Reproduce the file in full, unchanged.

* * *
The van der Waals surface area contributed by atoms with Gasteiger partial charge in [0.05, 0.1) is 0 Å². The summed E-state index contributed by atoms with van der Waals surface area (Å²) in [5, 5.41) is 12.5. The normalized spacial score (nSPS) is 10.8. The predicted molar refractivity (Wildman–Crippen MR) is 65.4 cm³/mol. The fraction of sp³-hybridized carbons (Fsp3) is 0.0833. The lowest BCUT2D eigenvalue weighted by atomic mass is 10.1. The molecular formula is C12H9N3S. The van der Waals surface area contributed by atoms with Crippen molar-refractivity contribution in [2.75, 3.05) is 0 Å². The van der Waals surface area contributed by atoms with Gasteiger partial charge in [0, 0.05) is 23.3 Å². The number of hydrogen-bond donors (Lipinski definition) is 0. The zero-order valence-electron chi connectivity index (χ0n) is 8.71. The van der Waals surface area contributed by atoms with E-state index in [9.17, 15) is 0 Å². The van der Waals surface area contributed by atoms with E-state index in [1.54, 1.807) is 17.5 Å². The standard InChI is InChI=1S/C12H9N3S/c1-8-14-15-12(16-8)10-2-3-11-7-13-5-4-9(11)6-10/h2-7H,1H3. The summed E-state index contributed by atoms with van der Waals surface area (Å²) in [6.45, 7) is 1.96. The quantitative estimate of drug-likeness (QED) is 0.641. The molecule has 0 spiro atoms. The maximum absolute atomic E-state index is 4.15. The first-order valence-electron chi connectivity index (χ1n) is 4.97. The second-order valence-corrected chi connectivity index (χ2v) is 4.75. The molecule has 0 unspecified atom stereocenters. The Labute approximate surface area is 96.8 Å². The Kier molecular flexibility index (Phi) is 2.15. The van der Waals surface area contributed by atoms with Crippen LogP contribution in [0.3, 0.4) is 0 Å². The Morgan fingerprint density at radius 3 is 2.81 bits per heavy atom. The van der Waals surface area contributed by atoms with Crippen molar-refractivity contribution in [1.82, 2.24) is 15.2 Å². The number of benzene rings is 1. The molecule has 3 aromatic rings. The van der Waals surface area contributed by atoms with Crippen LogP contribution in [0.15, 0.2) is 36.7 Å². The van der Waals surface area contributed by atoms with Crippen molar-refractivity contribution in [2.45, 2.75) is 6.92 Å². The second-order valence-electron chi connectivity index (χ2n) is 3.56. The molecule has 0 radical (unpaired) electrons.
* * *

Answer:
The van der Waals surface area contributed by atoms with Gasteiger partial charge in [0.05, 0.1) is 0 Å². The summed E-state index contributed by atoms with van der Waals surface area (Å²) in [5, 5.41) is 12.5. The normalized spacial score (nSPS) is 10.8. The predicted molar refractivity (Wildman–Crippen MR) is 65.4 cm³/mol. The fraction of sp³-hybridized carbons (Fsp3) is 0.0833. The lowest BCUT2D eigenvalue weighted by atomic mass is 10.1. The molecular formula is C12H9N3S. The van der Waals surface area contributed by atoms with Crippen molar-refractivity contribution in [2.75, 3.05) is 0 Å². The van der Waals surface area contributed by atoms with Gasteiger partial charge in [0, 0.05) is 23.3 Å². The number of hydrogen-bond donors (Lipinski definition) is 0. The zero-order valence-electron chi connectivity index (χ0n) is 8.71. The van der Waals surface area contributed by atoms with E-state index in [9.17, 15) is 0 Å². The van der Waals surface area contributed by atoms with E-state index in [1.54, 1.807) is 17.5 Å². The standard InChI is InChI=1S/C12H9N3S/c1-8-14-15-12(16-8)10-2-3-11-7-13-5-4-9(11)6-10/h2-7H,1H3. The summed E-state index contributed by atoms with van der Waals surface area (Å²) in [6.45, 7) is 1.96. The quantitative estimate of drug-likeness (QED) is 0.641. The molecule has 0 spiro atoms. The maximum absolute atomic E-state index is 4.15. The first-order valence-electron chi connectivity index (χ1n) is 4.97. The second-order valence-corrected chi connectivity index (χ2v) is 4.75. The molecule has 0 unspecified atom stereocenters. The Labute approximate surface area is 96.8 Å². The Kier molecular flexibility index (Phi) is 2.15. The van der Waals surface area contributed by atoms with Crippen LogP contribution in [0.3, 0.4) is 0 Å². The Morgan fingerprint density at radius 3 is 2.81 bits per heavy atom. The van der Waals surface area contributed by atoms with Crippen molar-refractivity contribution in [1.82, 2.24) is 15.2 Å². The number of benzene rings is 1. The molecule has 3 aromatic rings. The van der Waals surface area contributed by atoms with Crippen LogP contribution in [0.15, 0.2) is 36.7 Å². The van der Waals surface area contributed by atoms with Crippen molar-refractivity contribution in [2.45, 2.75) is 6.92 Å². The second-order valence-electron chi connectivity index (χ2n) is 3.56. The molecule has 0 radical (unpaired) electrons.